Neither James nor I are super picky about fresh guacamole - we love every ingredient, so it wasn't as if we wanted anything special.  It was wonderfully fresh (it couldn't BE any fresher!), and the mix of ingredients was perfect, but I would have been just as happy if it had been made in the back; however, if you have special preferences (such as no cilantro, not a lot of lime, no onions, etc.) this would be the perfect way for you to enjoy guacamole the way that you prefer it to be. 

Our guac - the final product
 We also ordered the "Ceviche del Dia", made with barramundi, a fish sometimes referred to as perch.  I was mostly intrigued by the red-ish topping - we thought that they were beets, but our waitress informed us that they were pickled jicama (say that three times fast).

Barramundi Ceviche topped with pickled jicama

I love a good jicama, especially if I get it at a good price.  I wasn't sure how I'd like it pickled, but it was almost like pickled beets.  Regardless, this was great ceviche - fabulous flavor from the lime, onions, peppers, and herbs, plus it wasn't fishy-tasting, proving that it was made well.  It was served with plantain strips, which were perfect planks upon which to perch the perch ceviche (now say that three times fast...)

Barramundi Ceviche & Plantain Strips
Although I need to try many different types of Hispanic/Latino foods, I cannot ever resist the Pollo en Mole Poblano on a menu - and so that is what I ordered; moreover, it came with yucca fries, a staple in my visits to Chicken Latino.  James went with the Chiles Rellenos, since many of his Twitter followers suggested it from their visits to the restaurant during the soft open.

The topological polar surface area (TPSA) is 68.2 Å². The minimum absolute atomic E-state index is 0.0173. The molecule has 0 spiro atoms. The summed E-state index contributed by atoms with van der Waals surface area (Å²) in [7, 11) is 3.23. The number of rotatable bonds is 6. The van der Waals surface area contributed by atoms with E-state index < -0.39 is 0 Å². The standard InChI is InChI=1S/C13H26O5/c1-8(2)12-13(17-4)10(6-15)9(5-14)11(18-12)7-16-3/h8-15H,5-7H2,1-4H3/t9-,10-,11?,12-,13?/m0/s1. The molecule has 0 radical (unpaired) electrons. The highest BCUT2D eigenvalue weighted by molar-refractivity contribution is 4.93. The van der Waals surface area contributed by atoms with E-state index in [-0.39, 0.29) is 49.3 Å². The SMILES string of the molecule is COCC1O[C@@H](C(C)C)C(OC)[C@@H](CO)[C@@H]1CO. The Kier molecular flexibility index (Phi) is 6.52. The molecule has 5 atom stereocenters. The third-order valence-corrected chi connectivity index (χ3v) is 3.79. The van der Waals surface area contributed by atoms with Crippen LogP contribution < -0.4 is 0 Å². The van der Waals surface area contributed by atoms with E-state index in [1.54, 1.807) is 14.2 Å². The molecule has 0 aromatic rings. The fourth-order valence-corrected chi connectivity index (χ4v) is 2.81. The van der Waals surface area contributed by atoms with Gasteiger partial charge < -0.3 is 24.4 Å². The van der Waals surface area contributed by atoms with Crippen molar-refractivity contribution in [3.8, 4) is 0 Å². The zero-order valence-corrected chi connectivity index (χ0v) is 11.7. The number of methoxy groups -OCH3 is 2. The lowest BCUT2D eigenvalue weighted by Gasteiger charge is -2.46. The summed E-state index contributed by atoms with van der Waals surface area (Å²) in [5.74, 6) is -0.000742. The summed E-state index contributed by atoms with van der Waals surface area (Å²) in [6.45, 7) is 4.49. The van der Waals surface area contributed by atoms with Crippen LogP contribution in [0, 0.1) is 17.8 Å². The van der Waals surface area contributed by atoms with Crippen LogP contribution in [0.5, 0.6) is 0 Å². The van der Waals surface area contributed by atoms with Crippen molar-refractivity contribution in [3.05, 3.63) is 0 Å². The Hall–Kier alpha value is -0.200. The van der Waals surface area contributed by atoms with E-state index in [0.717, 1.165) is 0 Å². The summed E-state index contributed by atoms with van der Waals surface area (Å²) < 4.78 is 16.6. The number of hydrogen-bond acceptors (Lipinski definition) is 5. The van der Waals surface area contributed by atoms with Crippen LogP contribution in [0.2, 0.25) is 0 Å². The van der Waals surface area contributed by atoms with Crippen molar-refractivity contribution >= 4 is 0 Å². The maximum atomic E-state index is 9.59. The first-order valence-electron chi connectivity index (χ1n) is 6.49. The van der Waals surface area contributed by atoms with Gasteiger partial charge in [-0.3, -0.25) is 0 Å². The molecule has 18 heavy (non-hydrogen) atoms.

Pollo en Mole Poblano, yucca fries, grilled spring onions

I'm so glad that I chose the Pollo en Mole Poblano, because their version is truly unique.  I commented on the mole at Las Velas (which still holds the ranking as my favorite!), and how bland the mole was at Gran Agave, and how much sweeter and more chocolate-y the mole at the Franklin Inn was - but this mole was unlike any other.  In fact, it did not taste chocolate-y at all - more like nutmeg, or a similar autumnal flavor.  In addition, it was not very spicy, which I can take or leave in a mole.  I'm not saying that the mole wasn't delicious - I definitely enjoyed the flavor of the mole, and James agreed.

Like I've mentioned - different does not equal bad.  Not at all.

The chicken itself was not shredded, as it was in every other chicken mole dish in every other restaurant - it was served as half of a chicken, which also set this apart from the others.  I felt as if I got more chicken than sauce, making this a better value than most dishes, as I'm usually left with a plateful of sauce with nothing else with which to clean it up.